raum architects: oyster farm hangar
raum architects: oyster farm hangar raum architects: oyster farm hangar
nov 04, 2010

raum architects: oyster farm hangar

‘oyster farm hangar’ by raum architects in bretagne, france all images courtesy raum architects photographer: audrey cerdan




‘oyster farm hangar’ by french practice raum architects is a temporary dwelling and work space for an oyster farmer in the countryside of bretagne, france. the design and operations of the structure aim to reflect the nature of the site, the etel estuary, which is constantly in flux: a basin at low tide and a sea loch at high tide. similarly, the small house responds and transforms, dividing and opening up the space to accommodate the needs of the user.



the house in context


conceived as a system with multiple configurations, the house is composed of two main areas: a hangar, and an office/lounge space which hosts a kitchen, dining room, and seating area. acting as a buffer between the two zones is an ample-sized patio space, which has the option of being either open or closed off to the house and the exterior. circumscribed in a series of sliding glass doors, the patio space can act as a light well to brighten up the interiors even when it is shut off from the outside. a large window to the east provides views of the surrounding scenery while providing flexible seating with a wide framing structure. a single wood space heater heats the entire wooden structure.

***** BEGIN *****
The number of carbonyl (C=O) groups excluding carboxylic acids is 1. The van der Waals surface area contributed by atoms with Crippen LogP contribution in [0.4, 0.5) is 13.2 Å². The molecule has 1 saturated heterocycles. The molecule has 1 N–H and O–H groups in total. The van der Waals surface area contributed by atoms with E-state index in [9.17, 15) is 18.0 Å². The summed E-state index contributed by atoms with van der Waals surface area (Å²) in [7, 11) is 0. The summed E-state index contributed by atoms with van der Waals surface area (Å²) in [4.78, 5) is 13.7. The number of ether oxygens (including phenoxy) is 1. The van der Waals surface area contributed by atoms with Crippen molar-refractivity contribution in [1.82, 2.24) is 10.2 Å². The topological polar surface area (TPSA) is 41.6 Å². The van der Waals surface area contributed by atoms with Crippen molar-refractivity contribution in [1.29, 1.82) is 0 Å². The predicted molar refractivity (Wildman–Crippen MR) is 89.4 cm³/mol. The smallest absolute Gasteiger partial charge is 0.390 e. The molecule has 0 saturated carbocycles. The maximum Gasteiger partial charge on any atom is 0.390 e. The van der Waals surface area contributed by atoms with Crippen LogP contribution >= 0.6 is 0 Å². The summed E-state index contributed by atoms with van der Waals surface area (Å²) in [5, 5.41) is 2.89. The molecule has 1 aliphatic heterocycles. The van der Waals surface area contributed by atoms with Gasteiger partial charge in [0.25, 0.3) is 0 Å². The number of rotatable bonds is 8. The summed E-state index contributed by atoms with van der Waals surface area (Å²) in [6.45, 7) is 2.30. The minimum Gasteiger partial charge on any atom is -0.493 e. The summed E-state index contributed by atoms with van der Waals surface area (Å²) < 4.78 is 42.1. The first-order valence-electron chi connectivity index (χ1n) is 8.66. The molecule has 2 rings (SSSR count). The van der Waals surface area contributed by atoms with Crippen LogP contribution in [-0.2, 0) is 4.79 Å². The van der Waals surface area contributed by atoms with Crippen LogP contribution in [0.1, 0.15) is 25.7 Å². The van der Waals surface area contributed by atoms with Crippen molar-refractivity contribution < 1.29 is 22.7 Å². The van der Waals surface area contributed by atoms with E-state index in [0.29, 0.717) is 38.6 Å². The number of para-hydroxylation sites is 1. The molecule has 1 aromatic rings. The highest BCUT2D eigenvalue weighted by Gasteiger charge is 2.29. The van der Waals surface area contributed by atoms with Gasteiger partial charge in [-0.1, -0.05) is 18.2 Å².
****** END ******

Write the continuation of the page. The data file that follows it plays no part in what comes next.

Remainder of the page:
looking into the interior



the hangar is an open work space defined by its exposed wooden frame. clad in translucent plastic behind the house’s vertical slat skin, the area requires minimal amount of artificial lighting. while it is set aside as a separate ‘wing’ to the dwelling, the space can easily be integrated both visually and physically by opening up the patio area.



sliding doors to the hangar


interior of work space

transformable dining area, closed off from the rest of the lounge


dining area and house opened up with the hangar n the background

window seating area

wood burning furnace that heats the whole structure

green roof system

roof top patio





site plan


floor plan

longitudinal section

  • Completely perfect.

    mathew says:
  • NICE ONE!!!
    good to see that good architecture can be so simple!

    michael says:
  • It’s nice architecture but unfortunately places form over function. I don’t think there’s ample room to do serious oyster production here. When you take the oysters out of the water, you need to be able to access the same estuary water indoors to contain the oysters. They can’t just be placed in any old water or else they’ll lose their flavor, salinity or die. Not sure if real oyster farming needs were considered in this design, which ultimately makes me think of it as a minimalist house rather than an oyster farm.

    julie says:
  • very nice

    ab says:
  • very livable, very real, very tangible.

    j lacape says:
  • I like it, but gosh it looks like a coffin from certain angles.

    Andy says:

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